Larry Brown is not for the faint-hearted or those who like happy endings or strong doses of reality. That’s probably why (a) you may have never heard of him and (b) Hollywood has yet to latch onto one of his novels.
Because he was from Mississippi (Brown died of a heart attack in 2004, at 53), the inevitable comparisons to other Southern writers has often been made. Comparing Brown to someone like John Grisham, though, is like comparing a Jeep to a semi. To me, his writing evoked a sort of a bridge between William Faulkner and Harry Crews.
He wrote about what he knew — the everyday people of North Mississippi. And he did it with an unnerving authenticity. I don’t know when or how I discovered his work — probably Joe or Fay — but after I read the first page, I knew I was going to approach the craft of writing differently. Brown brought it, whatever “it” happened to be. Whatever it was, it was unfailingly real. His Mississippi wasn’t mint juleps and money and status. It was, more often that not, whiskey, handguns and hard times. He wrote about the people without turning them into stereotypes or sliding into sentimentality. His characters were flawed; that is, human. They seldom got what they wanted, but often got what they deserved. His descriptions were flawless. From Joe:
“The old man could see beer cans lying in the ditches, where a thin green scum nourished the tan sagegrass that grew there. He was very thirsty, but there was no prospect of any kind of drink within sight. He who rarely drank water was almost ready to cry out for some now.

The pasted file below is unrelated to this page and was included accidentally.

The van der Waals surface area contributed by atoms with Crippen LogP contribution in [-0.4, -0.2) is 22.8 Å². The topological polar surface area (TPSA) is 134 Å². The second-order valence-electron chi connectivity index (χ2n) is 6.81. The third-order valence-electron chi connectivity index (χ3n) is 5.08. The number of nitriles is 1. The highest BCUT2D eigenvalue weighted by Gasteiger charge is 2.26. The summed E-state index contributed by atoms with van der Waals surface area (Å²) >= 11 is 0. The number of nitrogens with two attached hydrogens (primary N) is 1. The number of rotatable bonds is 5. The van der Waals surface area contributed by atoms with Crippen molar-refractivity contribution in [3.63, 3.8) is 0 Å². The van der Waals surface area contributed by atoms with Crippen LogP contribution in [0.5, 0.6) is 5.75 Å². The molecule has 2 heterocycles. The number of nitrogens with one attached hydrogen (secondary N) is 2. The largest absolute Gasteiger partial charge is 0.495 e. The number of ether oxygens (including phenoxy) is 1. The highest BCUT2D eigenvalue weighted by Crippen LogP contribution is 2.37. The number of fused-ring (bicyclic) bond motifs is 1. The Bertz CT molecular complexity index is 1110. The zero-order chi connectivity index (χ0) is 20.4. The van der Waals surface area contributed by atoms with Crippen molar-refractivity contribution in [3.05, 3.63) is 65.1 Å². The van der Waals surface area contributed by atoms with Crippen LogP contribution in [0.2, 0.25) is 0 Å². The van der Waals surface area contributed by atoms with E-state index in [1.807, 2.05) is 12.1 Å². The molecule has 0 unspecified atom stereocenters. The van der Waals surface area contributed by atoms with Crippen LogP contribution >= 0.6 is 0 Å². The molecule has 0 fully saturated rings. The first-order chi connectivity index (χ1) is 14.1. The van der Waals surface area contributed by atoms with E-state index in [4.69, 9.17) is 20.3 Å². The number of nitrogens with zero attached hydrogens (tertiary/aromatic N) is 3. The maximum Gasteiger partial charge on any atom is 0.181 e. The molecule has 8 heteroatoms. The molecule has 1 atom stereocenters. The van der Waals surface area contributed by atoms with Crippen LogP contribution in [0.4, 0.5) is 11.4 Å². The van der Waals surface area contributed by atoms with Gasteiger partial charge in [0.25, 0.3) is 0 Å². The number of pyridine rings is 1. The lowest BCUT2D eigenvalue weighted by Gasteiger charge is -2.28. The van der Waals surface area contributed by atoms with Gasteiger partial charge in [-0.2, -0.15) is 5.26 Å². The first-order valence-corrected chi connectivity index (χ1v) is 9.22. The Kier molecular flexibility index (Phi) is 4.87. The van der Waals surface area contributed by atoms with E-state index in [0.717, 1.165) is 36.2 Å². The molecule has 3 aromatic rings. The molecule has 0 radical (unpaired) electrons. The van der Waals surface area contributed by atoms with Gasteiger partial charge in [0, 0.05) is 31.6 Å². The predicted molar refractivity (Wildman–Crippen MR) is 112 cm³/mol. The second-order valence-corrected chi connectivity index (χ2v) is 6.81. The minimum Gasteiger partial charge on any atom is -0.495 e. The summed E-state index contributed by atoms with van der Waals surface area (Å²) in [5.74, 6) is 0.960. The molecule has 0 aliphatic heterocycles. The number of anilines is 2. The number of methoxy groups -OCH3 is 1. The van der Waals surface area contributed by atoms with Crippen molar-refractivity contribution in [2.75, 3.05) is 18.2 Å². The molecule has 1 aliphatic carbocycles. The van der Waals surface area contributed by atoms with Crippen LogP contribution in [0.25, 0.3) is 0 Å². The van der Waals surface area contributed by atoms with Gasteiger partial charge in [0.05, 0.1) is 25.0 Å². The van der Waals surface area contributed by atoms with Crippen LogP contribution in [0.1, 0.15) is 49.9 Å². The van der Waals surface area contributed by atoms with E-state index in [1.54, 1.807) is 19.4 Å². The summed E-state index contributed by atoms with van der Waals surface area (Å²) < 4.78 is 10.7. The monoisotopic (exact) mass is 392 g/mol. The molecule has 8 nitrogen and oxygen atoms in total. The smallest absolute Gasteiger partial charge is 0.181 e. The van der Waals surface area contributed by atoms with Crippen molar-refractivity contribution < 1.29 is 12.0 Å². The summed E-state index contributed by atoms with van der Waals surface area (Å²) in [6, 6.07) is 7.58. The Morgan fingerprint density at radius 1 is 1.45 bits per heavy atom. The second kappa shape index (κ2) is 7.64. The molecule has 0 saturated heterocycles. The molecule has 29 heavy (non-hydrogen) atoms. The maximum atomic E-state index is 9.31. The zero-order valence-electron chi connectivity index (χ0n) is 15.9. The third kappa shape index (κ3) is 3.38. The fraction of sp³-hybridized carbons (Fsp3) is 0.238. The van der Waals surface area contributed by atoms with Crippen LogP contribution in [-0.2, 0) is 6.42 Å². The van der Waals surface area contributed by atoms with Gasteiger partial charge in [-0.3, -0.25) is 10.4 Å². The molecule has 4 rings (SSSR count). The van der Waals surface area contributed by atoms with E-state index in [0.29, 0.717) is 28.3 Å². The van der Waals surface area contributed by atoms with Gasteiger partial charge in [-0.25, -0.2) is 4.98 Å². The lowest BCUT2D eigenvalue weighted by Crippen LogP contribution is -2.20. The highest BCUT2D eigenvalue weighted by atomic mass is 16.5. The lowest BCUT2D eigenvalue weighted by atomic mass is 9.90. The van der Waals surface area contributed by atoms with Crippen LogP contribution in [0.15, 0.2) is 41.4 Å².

“He had his head down, plodding along like a mule in harness, and he walked very slowly into the back of his wife where she had stopped in the middle of the road.
“‘Why, yonder’s some beer,’ she said, pointing.
“He started to raise some curse against her without even looking, but then he looked. She was still pointing.
“‘Where?’ he said. His eyes moved wildly in his head.
“He looked where she was pointing and saw three or four bright red-and-white cans nestled among the grasses like Easter eggs. He stepped carefully down into the ditch, watchful for snakes. He stepped closer and stopped.”
But as much as I admire his writing — which makes you hear the crickets, feel the humidity and see the soybean fields — it was his commitment to becoming a better writer and his tenacity that earned my respect. Afflicted with terminal humility, he constantly sought to be a better writer.
I have many influences, but Larry Brown always seems to push his way to the front of the crowd.